Revealed – When online and video GP appointments will be available at surgeries across Suffolk
PUBLISHED: 05:30 03 March 2020
Online GP appointments will be available across all surgeries in Ipswich, East and West Suffolk by the end of the month – with video consultations set to be available everywhere within a year.
Health chiefs confirmed at a meeting of Ipswich Borough Council's scrutiny committee that both Ipswich and East Suffolk and West Suffolk clinical commissioning groups (CCGs) were rolling out a plan so that every GP surgery in those areas would offer online booking of appointments by the end of March.
Alongside that, online appointments for needs such as repeat prescriptions or medication reviews would also be available.
While some practices already offer those services, the CCGs are planning to have the service available for everyone, and will launch video appointments everywhere by the end of March 2021.
It comes as part of proposals to free up GPs where they are not necessarily needed.
David Brown, deputy chief operating officer at Ipswich and East Suffolk CCG, said: "We are moving more and more to online consultations.
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"By the end of March all practices will offer online consultations and by the next March all practices will offer video appointments.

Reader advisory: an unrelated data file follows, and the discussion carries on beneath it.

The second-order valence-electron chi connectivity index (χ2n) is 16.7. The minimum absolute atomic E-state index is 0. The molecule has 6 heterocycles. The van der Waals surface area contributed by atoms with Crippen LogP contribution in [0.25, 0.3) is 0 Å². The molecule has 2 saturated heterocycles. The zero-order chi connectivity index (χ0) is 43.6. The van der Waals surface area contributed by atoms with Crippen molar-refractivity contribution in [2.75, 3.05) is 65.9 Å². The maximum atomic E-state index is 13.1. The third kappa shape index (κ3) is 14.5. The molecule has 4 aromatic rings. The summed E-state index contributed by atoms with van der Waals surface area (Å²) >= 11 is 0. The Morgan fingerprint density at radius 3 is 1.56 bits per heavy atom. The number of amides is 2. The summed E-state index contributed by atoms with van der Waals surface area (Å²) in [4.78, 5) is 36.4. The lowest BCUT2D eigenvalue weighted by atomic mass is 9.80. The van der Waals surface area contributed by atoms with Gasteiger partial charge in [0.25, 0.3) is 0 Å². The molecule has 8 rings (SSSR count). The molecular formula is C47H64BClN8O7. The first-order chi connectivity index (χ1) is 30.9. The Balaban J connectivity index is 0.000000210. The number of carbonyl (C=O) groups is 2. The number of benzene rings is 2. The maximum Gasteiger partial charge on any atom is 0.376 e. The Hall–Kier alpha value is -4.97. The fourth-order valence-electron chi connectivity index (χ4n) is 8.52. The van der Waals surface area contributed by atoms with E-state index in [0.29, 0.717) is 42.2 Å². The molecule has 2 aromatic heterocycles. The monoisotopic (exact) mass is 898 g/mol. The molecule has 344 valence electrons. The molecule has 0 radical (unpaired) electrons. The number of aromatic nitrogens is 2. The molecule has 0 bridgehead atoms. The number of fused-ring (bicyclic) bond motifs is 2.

"But nothing we are planning will take away access to a GP surgery in the future."
Mr Brown confirmed that the ability to phone or queue up for an appointment, and face-to-face consultations would still continue at every surgery, as some health issues would not be appropriate for an online or video consultation.
He also confirmed that for patients who do not use the internet, traditional methods of booking appointments would still be available.
The new services are part of a wider transformation of primary care into primary care networks - a set-up where GP surgeries will offer more services such as physiotherapists, mental health practitioners, paramedics and other professionals.
Those services will be for individual surgeries to decide what is needed, but means that patients who do not necessarily need to see a GP will see a professional best suited to their needs.
Mr Brown said: "If you see your GP for an appointment you didn't need to take, that is one someone who needs it can have. If you can do that often enough, it is the equivalent of an extra GP."
Data from the GP Patient Survey last year found an average of 75% of patients found getting an appointment was a good experience, although some surgeries had figures below 50%. It is hoped that the new measures will help address problems of GP shortages and availability of appointments, as well as helping patients access the appropriate healthcare professional for their ailment.
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